Harkin said the gay marriage ruling had been in “the great tradition” of other Iowa court rulings, dating back to an Iowa territorial court which banned slavery.

“Think about that,” Harkin said, to applause. “Two years after Iowa became a state, 85 years before Brown v Board of Education, the Supreme Court of Iowa banned discrimination in our schools…In 1873, Iowa became the first state in the nation to admit a woman to practice law in the state of Iowa…I’m sure there were pranks at that time who probably thought the court was wrong — and now there’s this group out of Tupelo, Mississippi.”

The American Family Association is based in Tupelo. 

“I say to you, my friends, don’t let those people from Tupelo, Mississippi, make Iowa like Mississippi.  Let’s keep those judges there (on the Iowa Supreme Court),” Harkin said.  The crowd stood to applaud.

Harkin started winding down.  “Remember how you felt two years ago on Election Night when Barack Obama won the White House…Think how you felt.  Don’t let them take us backwards,” Harkin said.  “…This is going to be a close and a very tight race.”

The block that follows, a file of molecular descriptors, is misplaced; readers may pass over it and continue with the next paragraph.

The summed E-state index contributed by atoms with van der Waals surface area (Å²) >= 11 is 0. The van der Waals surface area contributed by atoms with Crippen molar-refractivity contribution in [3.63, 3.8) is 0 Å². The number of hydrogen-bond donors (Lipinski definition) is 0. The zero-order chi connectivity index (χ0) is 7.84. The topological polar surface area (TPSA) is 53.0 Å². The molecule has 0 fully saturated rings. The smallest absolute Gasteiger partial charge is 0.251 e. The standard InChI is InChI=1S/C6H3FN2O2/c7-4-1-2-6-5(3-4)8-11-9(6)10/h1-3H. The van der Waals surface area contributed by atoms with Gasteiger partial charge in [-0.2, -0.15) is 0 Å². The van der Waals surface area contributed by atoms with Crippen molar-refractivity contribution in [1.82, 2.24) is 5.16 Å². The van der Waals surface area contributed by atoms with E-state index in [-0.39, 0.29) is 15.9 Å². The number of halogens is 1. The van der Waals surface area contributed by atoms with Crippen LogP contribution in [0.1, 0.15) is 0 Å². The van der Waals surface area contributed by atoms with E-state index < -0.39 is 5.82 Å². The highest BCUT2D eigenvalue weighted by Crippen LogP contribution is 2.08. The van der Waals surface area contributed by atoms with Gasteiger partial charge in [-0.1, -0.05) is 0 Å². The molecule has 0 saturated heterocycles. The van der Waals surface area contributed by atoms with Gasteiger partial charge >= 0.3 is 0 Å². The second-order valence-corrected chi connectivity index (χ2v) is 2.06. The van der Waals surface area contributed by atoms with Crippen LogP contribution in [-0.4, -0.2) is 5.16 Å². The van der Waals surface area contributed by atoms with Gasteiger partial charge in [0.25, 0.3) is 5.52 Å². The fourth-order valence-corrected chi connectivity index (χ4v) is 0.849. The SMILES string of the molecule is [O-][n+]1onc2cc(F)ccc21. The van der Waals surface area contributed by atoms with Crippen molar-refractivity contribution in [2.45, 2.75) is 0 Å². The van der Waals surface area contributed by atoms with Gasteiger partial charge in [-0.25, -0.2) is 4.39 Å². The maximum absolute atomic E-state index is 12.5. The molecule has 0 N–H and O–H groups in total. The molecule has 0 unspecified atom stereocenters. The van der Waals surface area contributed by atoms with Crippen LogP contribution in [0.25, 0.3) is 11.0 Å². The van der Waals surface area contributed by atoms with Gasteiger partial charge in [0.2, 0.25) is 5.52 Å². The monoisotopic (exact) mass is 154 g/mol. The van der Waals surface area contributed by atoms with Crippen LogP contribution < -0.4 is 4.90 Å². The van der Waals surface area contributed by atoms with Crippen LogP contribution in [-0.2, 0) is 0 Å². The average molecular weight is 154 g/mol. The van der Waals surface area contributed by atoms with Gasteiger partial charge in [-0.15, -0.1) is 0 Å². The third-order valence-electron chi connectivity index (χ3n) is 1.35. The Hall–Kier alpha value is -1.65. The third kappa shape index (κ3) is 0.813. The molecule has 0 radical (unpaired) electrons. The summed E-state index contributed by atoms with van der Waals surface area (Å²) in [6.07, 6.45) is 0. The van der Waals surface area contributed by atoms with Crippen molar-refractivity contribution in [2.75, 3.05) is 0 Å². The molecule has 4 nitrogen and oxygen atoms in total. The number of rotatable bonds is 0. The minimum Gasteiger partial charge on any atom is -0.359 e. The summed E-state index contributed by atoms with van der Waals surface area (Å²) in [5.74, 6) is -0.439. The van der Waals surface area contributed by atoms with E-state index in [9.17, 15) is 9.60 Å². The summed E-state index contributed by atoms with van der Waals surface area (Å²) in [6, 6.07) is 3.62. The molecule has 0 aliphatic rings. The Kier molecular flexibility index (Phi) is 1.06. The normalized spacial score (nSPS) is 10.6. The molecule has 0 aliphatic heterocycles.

(Go here to listen to the speeches from Harkin and Conlin.)

As an interlude, the infamous “bucket pass” was held. Buckets that look like buckets for movie popcorn are passed through the crowd and people are encouraged to throw in their American currency. Some items, like Iowa football tickets, were auctioned off to raise more money.

At 8:45 p.m. Lieutenant Governor Patty Judge came on stage to deliver her remarks.  “There is a person I have not seen a lot of, and that is Terry’s running mate Kim Reynolds and I want you to know that’s not because I haven’t been trying,” Judge said.

Judge mentioned a news conference in which Reynolds was asked about debating, and Branstad answered the reporter’s question.

“Now, my friends, I love Chet Culver just like my brother, but believe me, nobody tells me when or where I can speak,” Judge said.